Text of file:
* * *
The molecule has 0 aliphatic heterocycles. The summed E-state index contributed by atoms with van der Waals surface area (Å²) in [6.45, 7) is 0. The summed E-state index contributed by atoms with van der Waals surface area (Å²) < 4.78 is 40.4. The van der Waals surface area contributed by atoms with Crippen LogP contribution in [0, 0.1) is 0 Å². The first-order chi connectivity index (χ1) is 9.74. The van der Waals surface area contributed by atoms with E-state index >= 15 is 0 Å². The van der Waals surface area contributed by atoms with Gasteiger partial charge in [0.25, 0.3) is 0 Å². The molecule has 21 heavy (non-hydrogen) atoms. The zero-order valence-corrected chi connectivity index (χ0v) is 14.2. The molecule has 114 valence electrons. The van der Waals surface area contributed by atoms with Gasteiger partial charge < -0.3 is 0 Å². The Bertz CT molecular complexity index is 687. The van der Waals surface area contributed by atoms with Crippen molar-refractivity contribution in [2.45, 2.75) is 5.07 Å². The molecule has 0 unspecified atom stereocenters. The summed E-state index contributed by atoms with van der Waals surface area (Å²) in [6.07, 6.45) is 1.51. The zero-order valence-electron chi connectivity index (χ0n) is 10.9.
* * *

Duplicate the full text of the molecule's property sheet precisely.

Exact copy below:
The molecule has 0 aliphatic heterocycles. The summed E-state index contributed by atoms with van der Waals surface area (Å²) in [6.45, 7) is 0. The summed E-state index contributed by atoms with van der Waals surface area (Å²) < 4.78 is 40.4. The van der Waals surface area contributed by atoms with Crippen LogP contribution in [0, 0.1) is 0 Å². The first-order chi connectivity index (χ1) is 9.74. The van der Waals surface area contributed by atoms with E-state index >= 15 is 0 Å². The van der Waals surface area contributed by atoms with Gasteiger partial charge in [0.25, 0.3) is 0 Å². The molecule has 21 heavy (non-hydrogen) atoms. The zero-order valence-corrected chi connectivity index (χ0v) is 14.2. The molecule has 114 valence electrons. The van der Waals surface area contributed by atoms with Gasteiger partial charge < -0.3 is 0 Å². The Bertz CT molecular complexity index is 687. The van der Waals surface area contributed by atoms with Crippen molar-refractivity contribution in [2.45, 2.75) is 5.07 Å². The molecule has 0 unspecified atom stereocenters. The summed E-state index contributed by atoms with van der Waals surface area (Å²) in [6.07, 6.45) is 1.51. The zero-order valence-electron chi connectivity index (χ0n) is 10.9.